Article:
The Avars: The History and Legacy of the Eurasian Nomads in Central Europe during the Middle Ages
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1 Hours 16 Minutes
Audio Book Summary
During the period after the collapse of the Roman Empire and the establishment of medieval Europe, which was once commonly referred to as the Dark Ages, many different tribes migrated across Europe, feeding on what was left of Rome and attempting to establish new kingdoms in the vacuum. Most of these tribes were Germanic in ethnicity and language and shared the same goals of either entering Roman territory to become Roman citizens or tearing down Rome completely. These tribes caused havoc on the edge of Roman territory in Europe, and Rome’s cultural and political power gradually transferred to Constantinople, which became the seat of the Byzantine Empire.
The Germanic tribes eventually coalesced into kingdoms and laid the foundation for the Middle Ages in Western Europe, while the Byzantine Empire carried on many Roman traditions and extended its influence into Eastern Europe. The road to the Middle Ages, though, was uneven and often quite violent. Many peoples and kingdoms collapsed at the hands of groups in their earliest stages of development, one of which was the Avars.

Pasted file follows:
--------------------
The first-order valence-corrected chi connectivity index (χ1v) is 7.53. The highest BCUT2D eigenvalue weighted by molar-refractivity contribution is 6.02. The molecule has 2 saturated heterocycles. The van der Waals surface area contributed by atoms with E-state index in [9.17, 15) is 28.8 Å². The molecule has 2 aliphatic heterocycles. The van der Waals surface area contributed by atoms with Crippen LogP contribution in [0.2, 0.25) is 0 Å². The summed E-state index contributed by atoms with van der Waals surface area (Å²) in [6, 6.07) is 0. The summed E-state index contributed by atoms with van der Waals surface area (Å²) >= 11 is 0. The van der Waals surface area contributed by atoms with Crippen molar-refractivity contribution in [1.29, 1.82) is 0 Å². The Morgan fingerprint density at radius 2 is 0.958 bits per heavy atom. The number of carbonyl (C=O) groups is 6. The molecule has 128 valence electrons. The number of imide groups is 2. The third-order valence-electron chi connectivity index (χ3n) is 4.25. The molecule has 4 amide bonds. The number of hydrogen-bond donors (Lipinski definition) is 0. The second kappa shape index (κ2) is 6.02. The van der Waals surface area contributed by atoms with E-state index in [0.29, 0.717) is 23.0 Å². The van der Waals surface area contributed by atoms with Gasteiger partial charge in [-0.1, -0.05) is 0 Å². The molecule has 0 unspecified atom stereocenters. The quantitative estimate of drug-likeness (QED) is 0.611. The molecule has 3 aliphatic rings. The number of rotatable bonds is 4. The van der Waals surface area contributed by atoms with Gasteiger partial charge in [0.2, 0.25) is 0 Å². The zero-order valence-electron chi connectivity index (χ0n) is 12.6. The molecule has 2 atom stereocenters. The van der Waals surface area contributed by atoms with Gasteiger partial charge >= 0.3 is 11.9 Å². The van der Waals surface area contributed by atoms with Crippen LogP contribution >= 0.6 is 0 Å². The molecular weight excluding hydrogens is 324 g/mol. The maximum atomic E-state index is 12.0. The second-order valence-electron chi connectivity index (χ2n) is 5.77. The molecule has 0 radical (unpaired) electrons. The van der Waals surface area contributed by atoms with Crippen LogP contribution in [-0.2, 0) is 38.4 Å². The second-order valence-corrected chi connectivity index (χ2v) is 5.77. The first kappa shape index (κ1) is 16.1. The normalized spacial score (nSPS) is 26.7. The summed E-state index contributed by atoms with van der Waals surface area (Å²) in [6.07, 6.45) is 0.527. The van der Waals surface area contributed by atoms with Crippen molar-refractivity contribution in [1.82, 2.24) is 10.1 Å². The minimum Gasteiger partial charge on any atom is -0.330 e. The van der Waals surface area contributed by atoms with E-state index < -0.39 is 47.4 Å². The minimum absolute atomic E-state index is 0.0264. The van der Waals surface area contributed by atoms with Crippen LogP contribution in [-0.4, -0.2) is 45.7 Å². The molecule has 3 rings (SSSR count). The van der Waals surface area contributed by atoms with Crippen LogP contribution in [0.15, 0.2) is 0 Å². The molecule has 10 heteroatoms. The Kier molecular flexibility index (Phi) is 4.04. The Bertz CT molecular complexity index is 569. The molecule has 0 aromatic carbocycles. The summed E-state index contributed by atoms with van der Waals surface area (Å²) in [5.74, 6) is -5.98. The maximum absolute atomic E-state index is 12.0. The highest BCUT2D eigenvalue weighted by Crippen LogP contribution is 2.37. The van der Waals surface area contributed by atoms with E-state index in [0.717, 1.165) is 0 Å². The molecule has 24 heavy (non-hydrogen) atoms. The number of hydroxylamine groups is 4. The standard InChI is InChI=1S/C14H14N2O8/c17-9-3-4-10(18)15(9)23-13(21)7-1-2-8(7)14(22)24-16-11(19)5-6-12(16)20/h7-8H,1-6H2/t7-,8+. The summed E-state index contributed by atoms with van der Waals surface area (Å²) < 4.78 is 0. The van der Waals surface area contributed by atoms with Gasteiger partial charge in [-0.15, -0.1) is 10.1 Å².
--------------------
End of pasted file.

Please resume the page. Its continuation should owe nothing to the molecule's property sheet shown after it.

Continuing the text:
The Avars entered Eastern Europe from the Central Asian steppes in the 6th century, and like the Huns before them and the Cumans and Magyars after them, the Avars were raiders and warriors who lived on their horses. The Avars’ impact on Europe was immediately felt, and from the Byzantine Empire to the Merovingian Kingdom in Gaul, some of Europe’s strongest powers had to learn how to deal with these new people through a combination of diplomacy and warfare. Eventually, the Avars established themselves in what is today Hungary and played an important role in the development of European history during its transitional period by earning a reputation as a fearsome and sometimes avaricious group. The medieval sources described the Avars as efficient and brutal horseback warriors who could devastate entire kingdoms in a matter of days and leave just as quickly.